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性感都市 (2004)
Sex and the Beauties

Reviewed by: mrblue
Date: 06/07/2011

Now in his thirtieth year in the film business, with hundreds of movies under his belt, Wong Jing has been accused of being many things: lazy, pandering, vulgar, and other not-so-nice terms. But he has rarely been called boring. Despite what many people think of Wong's pictures, he can usually create something that will at least hold the audience's interest for ninety minutes. Wong's 2004 release Sex and the Beauties is the proverbial exception that proves the rule. From beginning to end, this is the sort of movie that is going to have you aching for a Red Bull just so you'll be able to stay awake.

Reviewer Score: 3

Reviewed by: Hyomil
Date: 04/07/2011

Reviewer Score: 3

Reviewed by: ewaffle
Date: 05/05/2007
Summary: Not funny or sexy

“Sex and the Beauties” is a sex comedy. It is well made, properly structured and has a terrific cast of gorgeous actresses. It is also unsexy and very dull.

Everyone is coupled with someone else and the unlikely pairings are what should drive the movie and make it funny. There is a psychiatrist who is attracted to a Triad boss, a parachute jumping daredevil who is courted by a guy afraid of heights, an almost virginal writer of steamy romance novel who has a father and son trying to get her into bed. She doesn’t know about the relationship between them and neither knows the other is in the picture. Cecilia Cheung is along for the ride as an ugly but very wealthy duckling who is ignored by her father—she is dumped on Carina Lau, the psychiatrist who had an affair with the father years ago. Pinky Cheung Man-Chi does an extremely sexy turn as the daughter of a retired Triad chieftain who, when she sees someone she wants, is willing to break a few rules to acquire him.

Nothing gets overlooked. There are no loose ends when the final credits role which is not always the case in a movie written, directed and produced by Wong Jing. The frame of the narrative is completed by the fairy-tale like return of a fortune teller’s slip to the person who lost it in the first scene. Everything gets resolved—Tony Leung Ka Fai’s Triad boss shows courage when decides to go straight and disband his gang; the son goes back to the States leaving the way open for his father, Hui Siu-Hung, to seal the deal with Athena Chu Yun who is saddled with the unlikely character name of “Philadelphia”. Cecilia Cheung’s Yuki not only bonds with her father but also finds true love in the arms of her formerly disgraced bodyguard. Even Cheng Pei-Pei who plays the mother of the psychiatrist Selena and who gets married for the eighth time in the first few minutes of the movie is still happily married at the end, one of the few surprises.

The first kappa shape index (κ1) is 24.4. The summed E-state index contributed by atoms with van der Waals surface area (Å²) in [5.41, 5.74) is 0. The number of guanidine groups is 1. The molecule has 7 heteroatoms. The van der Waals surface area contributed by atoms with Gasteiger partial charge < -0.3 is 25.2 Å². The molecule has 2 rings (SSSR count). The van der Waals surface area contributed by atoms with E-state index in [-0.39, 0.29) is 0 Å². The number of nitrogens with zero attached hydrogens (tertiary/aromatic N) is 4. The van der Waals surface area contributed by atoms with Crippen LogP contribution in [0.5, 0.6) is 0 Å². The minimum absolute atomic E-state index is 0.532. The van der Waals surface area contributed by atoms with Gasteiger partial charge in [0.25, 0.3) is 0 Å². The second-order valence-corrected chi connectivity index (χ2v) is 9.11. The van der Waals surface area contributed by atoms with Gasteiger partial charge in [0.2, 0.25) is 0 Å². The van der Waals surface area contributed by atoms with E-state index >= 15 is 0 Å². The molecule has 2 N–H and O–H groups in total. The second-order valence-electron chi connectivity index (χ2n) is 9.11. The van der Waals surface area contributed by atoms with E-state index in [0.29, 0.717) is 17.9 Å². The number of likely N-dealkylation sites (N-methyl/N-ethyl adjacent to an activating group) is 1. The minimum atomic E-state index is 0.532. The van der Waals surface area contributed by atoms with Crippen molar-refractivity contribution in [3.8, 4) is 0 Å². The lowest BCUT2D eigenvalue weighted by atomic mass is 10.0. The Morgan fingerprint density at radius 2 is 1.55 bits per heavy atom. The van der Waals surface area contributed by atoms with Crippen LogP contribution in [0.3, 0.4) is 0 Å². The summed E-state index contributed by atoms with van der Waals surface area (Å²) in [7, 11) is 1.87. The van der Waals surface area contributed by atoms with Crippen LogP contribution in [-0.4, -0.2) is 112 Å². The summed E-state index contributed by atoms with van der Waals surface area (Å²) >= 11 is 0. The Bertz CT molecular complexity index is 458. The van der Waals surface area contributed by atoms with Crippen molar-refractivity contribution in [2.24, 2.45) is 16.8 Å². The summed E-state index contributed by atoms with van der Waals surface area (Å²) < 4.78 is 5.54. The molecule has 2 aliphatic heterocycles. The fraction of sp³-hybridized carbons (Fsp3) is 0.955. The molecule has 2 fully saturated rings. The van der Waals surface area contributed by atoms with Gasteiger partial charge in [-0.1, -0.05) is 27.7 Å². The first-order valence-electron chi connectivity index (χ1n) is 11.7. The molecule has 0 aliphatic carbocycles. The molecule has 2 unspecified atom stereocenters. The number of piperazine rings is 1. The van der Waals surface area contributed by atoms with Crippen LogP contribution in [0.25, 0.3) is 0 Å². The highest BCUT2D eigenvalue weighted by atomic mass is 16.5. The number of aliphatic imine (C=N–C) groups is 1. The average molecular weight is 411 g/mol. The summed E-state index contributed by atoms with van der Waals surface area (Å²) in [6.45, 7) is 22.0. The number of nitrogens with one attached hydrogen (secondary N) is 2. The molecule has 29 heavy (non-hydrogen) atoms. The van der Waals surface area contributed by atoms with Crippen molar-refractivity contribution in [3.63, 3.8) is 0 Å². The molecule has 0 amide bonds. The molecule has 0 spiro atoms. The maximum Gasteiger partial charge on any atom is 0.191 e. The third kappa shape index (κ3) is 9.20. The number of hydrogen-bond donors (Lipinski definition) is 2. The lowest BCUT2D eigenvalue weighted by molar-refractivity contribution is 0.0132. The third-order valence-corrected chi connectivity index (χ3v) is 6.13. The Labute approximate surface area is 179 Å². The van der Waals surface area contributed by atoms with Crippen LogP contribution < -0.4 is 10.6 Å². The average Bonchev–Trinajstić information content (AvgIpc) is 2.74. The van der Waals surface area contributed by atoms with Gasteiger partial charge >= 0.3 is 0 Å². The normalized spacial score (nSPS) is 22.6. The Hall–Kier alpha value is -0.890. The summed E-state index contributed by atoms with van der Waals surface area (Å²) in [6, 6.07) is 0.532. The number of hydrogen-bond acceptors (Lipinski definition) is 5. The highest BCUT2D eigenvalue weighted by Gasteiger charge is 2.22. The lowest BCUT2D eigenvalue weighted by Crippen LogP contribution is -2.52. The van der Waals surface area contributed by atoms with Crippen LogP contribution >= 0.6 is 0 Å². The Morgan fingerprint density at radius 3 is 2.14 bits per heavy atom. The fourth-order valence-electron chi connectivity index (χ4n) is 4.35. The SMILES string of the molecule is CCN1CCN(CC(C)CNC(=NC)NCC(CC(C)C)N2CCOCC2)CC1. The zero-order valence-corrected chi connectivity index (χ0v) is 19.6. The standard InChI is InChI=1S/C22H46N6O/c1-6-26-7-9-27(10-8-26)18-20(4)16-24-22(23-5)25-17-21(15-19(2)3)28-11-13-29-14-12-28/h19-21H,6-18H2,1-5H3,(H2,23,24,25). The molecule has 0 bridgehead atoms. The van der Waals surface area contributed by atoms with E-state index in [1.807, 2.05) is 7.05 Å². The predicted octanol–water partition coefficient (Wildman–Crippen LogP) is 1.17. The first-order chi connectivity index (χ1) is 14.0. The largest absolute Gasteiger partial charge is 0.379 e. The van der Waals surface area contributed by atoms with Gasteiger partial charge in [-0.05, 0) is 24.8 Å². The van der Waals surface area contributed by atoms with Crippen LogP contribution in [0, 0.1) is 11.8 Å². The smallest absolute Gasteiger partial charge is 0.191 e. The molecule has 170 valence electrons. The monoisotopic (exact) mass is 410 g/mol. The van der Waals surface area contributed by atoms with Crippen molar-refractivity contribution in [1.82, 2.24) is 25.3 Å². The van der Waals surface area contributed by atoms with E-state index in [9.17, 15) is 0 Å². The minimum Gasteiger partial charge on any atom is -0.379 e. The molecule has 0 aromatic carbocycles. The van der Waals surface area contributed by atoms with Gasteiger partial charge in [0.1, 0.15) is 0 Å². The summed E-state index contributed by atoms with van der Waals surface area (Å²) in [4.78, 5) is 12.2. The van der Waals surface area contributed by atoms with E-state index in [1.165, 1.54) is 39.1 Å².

We are never really concerned with how things will turn out for anyone—this is the cinematic equivalent of spun sugar cotton candy. It looks nice but has no substance and is forgotten as quickly as it is consumed. It is like a new car without an engine—looks great with its great paint job and shiny chrome but doesn’t go anywhere. “Sex and the Beauties” is as vapid, simple-minded and humorless as any typical Hollywood romantic comedy over the past several years.

Not recommended despite the stellar cast and sharp cinematography—a lot of potentially funny performances get wasted in this movie.

Reviewer Score: 3

Reviewed by: j.crawford
Date: 12/18/2004
Summary: "clever, sexy romantic comedy"

If you have been following along closely, you will know that I am going to rave about this one. Wong Jing does it again! Using the long running and wildly popular American TV series "Sex in the City" as his source material, the master filmmaker crafts a clever, sexy romantic comedy about a handful of single women in the SAR. Laugh-out-loud funny stuff. Pinky Cheung turns in a stellar performance as the tough yet sexy tomboy daughter of a big triad boss. The rest of the cast does a fine job, female & male alike.

Reviewer Score: 8